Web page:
Two U.S. congressmen said Wednesday wireless carriers originally opposed
opt-in requirements for a national wireless assistance directory, wanting instead
to charge their customers to be unlisted.
Rep. Joe Pitts (R-Penn.) and Rep. Ed Markey (D-Mass.) are the authors of legislation aimed at
protecting wireless customers from having their cellular numbers listed
without their express consent in a proposed national E411 directory.
“We were told that we were interfering with business,” Pitts said. “We were told that
making this directory all opt-in was unworkable — that the companies own the cell numbers, not
individuals. We were also told that they would not make any money if we told
them they couldn’t charge to be unlisted,” Pitts continued. “We were told basically
that the companies reserve the right to do anything they wanted.”
The bill also says cell phone subscribers can’t be charged if they
request to be unlisted. Cingular, AT&T Wireless,
Nextel, Sprint and T-Mobile plan to roll out the directory next year.
“The wireless industry originally told us that asking consumers’ permission
before listing them in a 411 database would be too onerous,” Markey said.
“They said that the provision in our bill that prohibited wireless companies
from charging new fees to consumers who wanted to remain unreachable or
unlisted was unfair.”
As it did last week before a Senate hearing on the same legislation, the
wireless industry said its plans for the new directory now require
consumers to opt-in to the system, and there will be no charge to be either
listed or unlisted in the directory.
“If a customer chooses not to be included, they will not have to do anything.
The wireless 411 directory database will only include numbers that customers
affirmatively add to the list. All other numbers are automatically
excluded,” Steve Largent, president and CEO of the Cellular
Telecommunications and Internet Association (CTIA), told the lawmakers. “In
addition, unlike the current wireline directory system, all of the national
wireless carriers have indicated they will not charge customers who elect to
Largent said the database of wireless numbers will not be sold to third
parties nor will it be available anywhere on the Internet.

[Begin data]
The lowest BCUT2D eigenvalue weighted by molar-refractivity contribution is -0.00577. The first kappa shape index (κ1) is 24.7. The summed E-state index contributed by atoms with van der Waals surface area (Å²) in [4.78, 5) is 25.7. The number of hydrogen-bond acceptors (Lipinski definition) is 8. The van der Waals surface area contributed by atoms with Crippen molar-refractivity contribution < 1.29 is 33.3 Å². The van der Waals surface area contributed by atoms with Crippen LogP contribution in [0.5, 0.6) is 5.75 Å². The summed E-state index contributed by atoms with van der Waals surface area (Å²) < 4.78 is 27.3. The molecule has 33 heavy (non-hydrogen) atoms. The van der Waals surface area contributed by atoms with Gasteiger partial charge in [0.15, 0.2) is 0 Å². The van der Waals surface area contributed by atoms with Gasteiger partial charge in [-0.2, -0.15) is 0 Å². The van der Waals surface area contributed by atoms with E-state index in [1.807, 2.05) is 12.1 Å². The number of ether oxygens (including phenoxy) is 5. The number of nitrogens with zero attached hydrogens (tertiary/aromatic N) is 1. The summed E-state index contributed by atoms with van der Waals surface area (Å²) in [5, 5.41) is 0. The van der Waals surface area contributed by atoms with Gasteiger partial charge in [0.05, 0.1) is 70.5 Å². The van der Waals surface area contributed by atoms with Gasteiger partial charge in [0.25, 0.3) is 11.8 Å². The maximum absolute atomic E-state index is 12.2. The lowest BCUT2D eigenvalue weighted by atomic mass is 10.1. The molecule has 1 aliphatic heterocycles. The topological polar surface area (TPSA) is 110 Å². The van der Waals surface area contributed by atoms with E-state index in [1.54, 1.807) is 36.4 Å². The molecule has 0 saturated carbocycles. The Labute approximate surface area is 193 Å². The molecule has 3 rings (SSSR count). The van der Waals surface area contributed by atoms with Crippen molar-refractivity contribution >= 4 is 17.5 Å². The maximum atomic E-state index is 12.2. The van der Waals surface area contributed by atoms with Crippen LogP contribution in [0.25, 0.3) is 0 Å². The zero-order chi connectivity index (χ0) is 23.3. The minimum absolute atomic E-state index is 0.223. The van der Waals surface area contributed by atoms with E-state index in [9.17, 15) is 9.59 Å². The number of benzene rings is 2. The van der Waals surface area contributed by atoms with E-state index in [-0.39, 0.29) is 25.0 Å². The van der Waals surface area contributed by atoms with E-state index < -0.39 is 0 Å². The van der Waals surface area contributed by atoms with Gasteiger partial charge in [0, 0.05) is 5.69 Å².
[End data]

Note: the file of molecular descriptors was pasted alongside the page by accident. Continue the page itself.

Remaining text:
But Pitts said consumers deserve more than “promises” from the
“There is nothing here to prevent them [carriers] from dumping everyone’s
number into this nationwide directory,” Pitts said. “A promise is good. Even
a letter to the committee is good. But it’s not enough.”
Pitts said a future decision to break a promise “won’t be made on the basis
of a letter to a few politicians. It will be made according to a business
plan … My gut is to oppose more regulation. But there are certain values worth
protecting for consumers — privacy is one of them.”
Plans for a wireless directory began more than two years ago and was spurred on
by a Small Business Administration survey that said wireless services are
now used by 73 percent of all small businesses.
“Unfortunately, those small businessmen and women who use their wireless
phones as their primary business line currently have no other choice but to
pay to have their number listed in the wireline directory if they have that
option at all, which many do not,” Largent said.
The CTIA contends the legislation is unnecessary and will lead to unintended
“The wireless industry has a proven track record of protecting our
customers’ privacy and we have made a concerted effort while developing this
directory assistance service to safeguard our subscribers’ personal
information,” Largent said. “It is extremely premature for Congress to issue
a government mandate on a service that has yet to be made available to our